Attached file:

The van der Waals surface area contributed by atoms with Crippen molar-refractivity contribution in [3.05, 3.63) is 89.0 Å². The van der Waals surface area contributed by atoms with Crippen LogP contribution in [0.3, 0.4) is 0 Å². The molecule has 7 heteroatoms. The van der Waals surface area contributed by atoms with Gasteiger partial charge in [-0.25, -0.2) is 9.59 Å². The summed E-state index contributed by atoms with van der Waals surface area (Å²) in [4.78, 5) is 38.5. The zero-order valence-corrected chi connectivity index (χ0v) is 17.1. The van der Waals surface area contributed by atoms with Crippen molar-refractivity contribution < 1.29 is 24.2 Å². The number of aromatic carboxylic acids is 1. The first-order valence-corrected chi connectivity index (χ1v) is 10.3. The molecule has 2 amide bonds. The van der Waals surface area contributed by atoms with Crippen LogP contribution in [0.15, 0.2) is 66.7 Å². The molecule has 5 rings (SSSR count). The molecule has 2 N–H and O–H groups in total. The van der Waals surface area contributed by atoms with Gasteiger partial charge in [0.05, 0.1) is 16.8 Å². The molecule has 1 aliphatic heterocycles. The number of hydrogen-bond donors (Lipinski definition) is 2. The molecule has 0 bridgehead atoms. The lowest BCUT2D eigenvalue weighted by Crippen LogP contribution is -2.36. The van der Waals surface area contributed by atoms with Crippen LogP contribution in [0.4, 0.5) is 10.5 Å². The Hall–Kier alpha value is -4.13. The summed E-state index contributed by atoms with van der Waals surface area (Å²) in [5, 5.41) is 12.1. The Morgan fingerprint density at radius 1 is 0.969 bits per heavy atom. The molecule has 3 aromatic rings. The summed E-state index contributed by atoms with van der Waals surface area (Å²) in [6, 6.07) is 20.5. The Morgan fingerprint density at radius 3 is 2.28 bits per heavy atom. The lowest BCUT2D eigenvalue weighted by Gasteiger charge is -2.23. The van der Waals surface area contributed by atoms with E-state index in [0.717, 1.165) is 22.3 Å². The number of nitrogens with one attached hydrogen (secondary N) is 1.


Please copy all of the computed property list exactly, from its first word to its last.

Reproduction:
The van der Waals surface area contributed by atoms with Crippen molar-refractivity contribution in [3.05, 3.63) is 89.0 Å². The van der Waals surface area contributed by atoms with Crippen LogP contribution in [0.3, 0.4) is 0 Å². The molecule has 7 heteroatoms. The van der Waals surface area contributed by atoms with Gasteiger partial charge in [-0.25, -0.2) is 9.59 Å². The summed E-state index contributed by atoms with van der Waals surface area (Å²) in [4.78, 5) is 38.5. The zero-order valence-corrected chi connectivity index (χ0v) is 17.1. The van der Waals surface area contributed by atoms with Crippen molar-refractivity contribution < 1.29 is 24.2 Å². The number of aromatic carboxylic acids is 1. The first-order valence-corrected chi connectivity index (χ1v) is 10.3. The molecule has 2 amide bonds. The van der Waals surface area contributed by atoms with Crippen LogP contribution in [0.15, 0.2) is 66.7 Å². The molecule has 5 rings (SSSR count). The molecule has 2 N–H and O–H groups in total. The van der Waals surface area contributed by atoms with Gasteiger partial charge in [0.05, 0.1) is 16.8 Å². The molecule has 1 aliphatic heterocycles. The number of hydrogen-bond donors (Lipinski definition) is 2. The molecule has 0 bridgehead atoms. The lowest BCUT2D eigenvalue weighted by Crippen LogP contribution is -2.36. The van der Waals surface area contributed by atoms with Crippen LogP contribution in [0.4, 0.5) is 10.5 Å². The Hall–Kier alpha value is -4.13. The summed E-state index contributed by atoms with van der Waals surface area (Å²) in [5, 5.41) is 12.1. The Morgan fingerprint density at radius 1 is 0.969 bits per heavy atom. The molecule has 3 aromatic rings. The summed E-state index contributed by atoms with van der Waals surface area (Å²) in [6, 6.07) is 20.5. The Morgan fingerprint density at radius 3 is 2.28 bits per heavy atom. The lowest BCUT2D eigenvalue weighted by Gasteiger charge is -2.23. The van der Waals surface area contributed by atoms with E-state index in [0.717, 1.165) is 22.3 Å². The number of nitrogens with one attached hydrogen (secondary N) is 1.